Sculptor Lauren Fensterstock crafts dark, supernatural worlds of monochromatic nature scenes, often fashioned in all black, that contain a deep sense of tranquility and serenity. Completed with paper and Plexiglass, these intricate scenes show flowers, grass and ponds. With thousands of flowers and blades of grass, all carefully placed, the work is dense and lush, taking over the room it inhabits. Fensterstock’s work breathes life into the space. Showing a landscape that is distilled into a single color illuminates the beauty and the texture of each individual component. Fensterstock’s work was recently published in a beautiful, hardcover book titled Radical Sentimentalism, with analytical essays and an in-depth catalogue of her installation work.
The details of her work as written on a representative gallery’s site:
“Fensterstock’s. site-specific installation work and wall pieces depict nature by incorporating meticulously cut and curled paper, charcoal, and Plexiglass to create floral and garden scenes. Fensterstock’s work and practice references French and English garden design of the 1500s to 1700s, the 18th century practice of ‘quilling’—sculpting paper by wrapping around a quill—along with a nod to, and reflection upon, 20th century American earth art and the work of Robert Smithson.”(Excerpt from Source)
Italian sound designers Fabio Di Salvo and Bernardo Vercelli, together known as Quiet Ensemble, create work that features insignificant sounds that we wouldn’t give a second thought to. They focus their energies on the “greatness of small events,” and the subject of their most recent project is a lamp. Specifically, lamps used to produce a musical event. Titled The Enlightenment, the duo calls this performance a “hidden concert of pure light” that uses a bevy of different lighting elements like stage lights and high-powered bulbs. “Instead of violins are neon lights, to replace drums are strobe lights and instead of clarinets we will see theatrical headlights illuminating the audience,” they explain in the video’s description.
The Enlightenment was performed in October for Bologna’s Robot Festival, where it included 96 lamps. Each was fitted with its own copper coil that received various electric currents set at specific intervals, as well as a sensor. This produced an electromagnetic field that was captured and turned into sounds. Salvo and Vercelli accompanied the buzzes by modifying and amplifying each lamp’s electric output in real time. The result is a clash of blues, greens, and yellow flashes with the poetics of a familiar buzz. (Via The Creators Project)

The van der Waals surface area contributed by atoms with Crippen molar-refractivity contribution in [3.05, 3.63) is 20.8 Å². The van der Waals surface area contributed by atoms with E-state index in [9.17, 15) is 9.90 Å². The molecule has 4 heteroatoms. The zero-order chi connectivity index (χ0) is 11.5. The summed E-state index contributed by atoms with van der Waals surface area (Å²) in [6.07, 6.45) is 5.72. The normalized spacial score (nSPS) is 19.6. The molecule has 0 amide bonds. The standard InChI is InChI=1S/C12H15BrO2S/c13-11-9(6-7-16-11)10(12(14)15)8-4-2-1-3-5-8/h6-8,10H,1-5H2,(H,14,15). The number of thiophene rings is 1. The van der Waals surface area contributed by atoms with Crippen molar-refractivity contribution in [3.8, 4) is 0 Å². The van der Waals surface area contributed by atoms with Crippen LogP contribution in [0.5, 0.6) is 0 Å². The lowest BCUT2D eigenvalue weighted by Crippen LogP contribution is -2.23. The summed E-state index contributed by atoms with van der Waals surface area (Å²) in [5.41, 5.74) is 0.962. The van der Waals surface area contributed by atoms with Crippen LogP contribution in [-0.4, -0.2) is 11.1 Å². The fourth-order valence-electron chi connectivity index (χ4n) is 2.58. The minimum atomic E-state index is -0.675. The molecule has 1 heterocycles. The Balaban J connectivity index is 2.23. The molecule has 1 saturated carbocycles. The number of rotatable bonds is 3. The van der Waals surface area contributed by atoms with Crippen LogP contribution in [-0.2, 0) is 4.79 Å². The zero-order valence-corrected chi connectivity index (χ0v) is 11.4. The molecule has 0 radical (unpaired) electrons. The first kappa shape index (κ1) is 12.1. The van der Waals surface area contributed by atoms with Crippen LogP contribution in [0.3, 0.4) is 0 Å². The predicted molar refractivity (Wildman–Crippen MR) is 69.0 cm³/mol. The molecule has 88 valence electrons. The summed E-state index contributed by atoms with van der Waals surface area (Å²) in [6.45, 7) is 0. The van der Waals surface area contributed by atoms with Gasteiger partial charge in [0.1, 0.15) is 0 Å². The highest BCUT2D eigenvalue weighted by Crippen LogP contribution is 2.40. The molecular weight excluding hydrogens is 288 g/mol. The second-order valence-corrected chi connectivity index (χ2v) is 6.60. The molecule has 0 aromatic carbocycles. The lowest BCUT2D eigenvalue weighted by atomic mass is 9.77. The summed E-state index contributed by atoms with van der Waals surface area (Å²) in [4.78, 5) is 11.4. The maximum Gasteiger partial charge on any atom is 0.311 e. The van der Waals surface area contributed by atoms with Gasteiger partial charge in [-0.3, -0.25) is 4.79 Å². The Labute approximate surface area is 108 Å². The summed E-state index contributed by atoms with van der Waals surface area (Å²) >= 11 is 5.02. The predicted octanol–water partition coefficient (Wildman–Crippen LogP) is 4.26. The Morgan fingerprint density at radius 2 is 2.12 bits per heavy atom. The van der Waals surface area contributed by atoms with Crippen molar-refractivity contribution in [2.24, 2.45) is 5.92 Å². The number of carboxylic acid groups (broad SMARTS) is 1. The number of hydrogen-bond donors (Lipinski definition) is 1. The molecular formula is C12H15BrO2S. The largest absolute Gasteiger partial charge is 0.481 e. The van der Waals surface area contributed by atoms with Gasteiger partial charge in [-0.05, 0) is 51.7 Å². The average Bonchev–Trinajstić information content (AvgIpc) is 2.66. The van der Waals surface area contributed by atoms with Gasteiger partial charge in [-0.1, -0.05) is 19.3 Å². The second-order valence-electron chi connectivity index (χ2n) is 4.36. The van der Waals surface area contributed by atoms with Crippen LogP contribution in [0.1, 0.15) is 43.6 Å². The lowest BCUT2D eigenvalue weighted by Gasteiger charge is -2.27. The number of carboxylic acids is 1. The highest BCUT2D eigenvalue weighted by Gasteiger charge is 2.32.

Katherine Akey’s works traces the delicacies of life on this planet in various ways. Through photograms and photographs, she narrates the whimsical beauty of nature. These smokey, sparkling greys are from a body of work titled Aurora, where she captured the mysterious movement of the night sky. Her penchant for unearthing, discovering, and a curiosity about the sacred aspects of voyage have imbedded in her a unique way of viewing the world, one she projects masterfully from glass lens to gelatin. Outfitting herself to visit Svalbard in the next year, she will no doubt deliver a new body of work that is even more sophisticated and compelling.
Akey is a beautiful writer, and her this excerpt from her blog shows her motivations and what led her to commit to the upcoming Arctic Circle Residency in Svalbard. Beautiful and compelling, it reads like poetry:
“These questions and their associated emotional valences could be analyzed using the machines and tools of a scientist; I choose, however, to use the events of the past, the texts left behind, the myths generated, and, hopefully, my own foray into those parts of the world as material for art making. My work also confronts the reality that adventure as we have long thought of it is just about snuffed out. Astronauts go to the safety of space stations instead of venturing into the infinite universe, and robots have taken the place of humans to explore the dusty surface of Mars. The ambitions of so many of these men who went north to explore were complicated and compelling; what drove them to embark, what kindled the hope that kept them alive, and what they give credit to for their success once they return are all completely different things. The North Pole itself is elusive and misleading; there’s a geographic north pole, a magnetic north pole, the celestial North Pole, and a northern pole of inaccessibility. The Arctic, unlike the Antarctic, is a frozen ocean, not a continent; there’s no land mass, just sea ice. The mythic explorer hero is also a foggy, misleading concept; these men were egotistical, driven by ambition, and many of them died miserable, needless deaths alone. All of my interests and works come out of this deep respect for the Human; I see it so clearly in these fevered moments of triumph-cum-horror, like the World Wars or the Golden Age(s) of exploration.”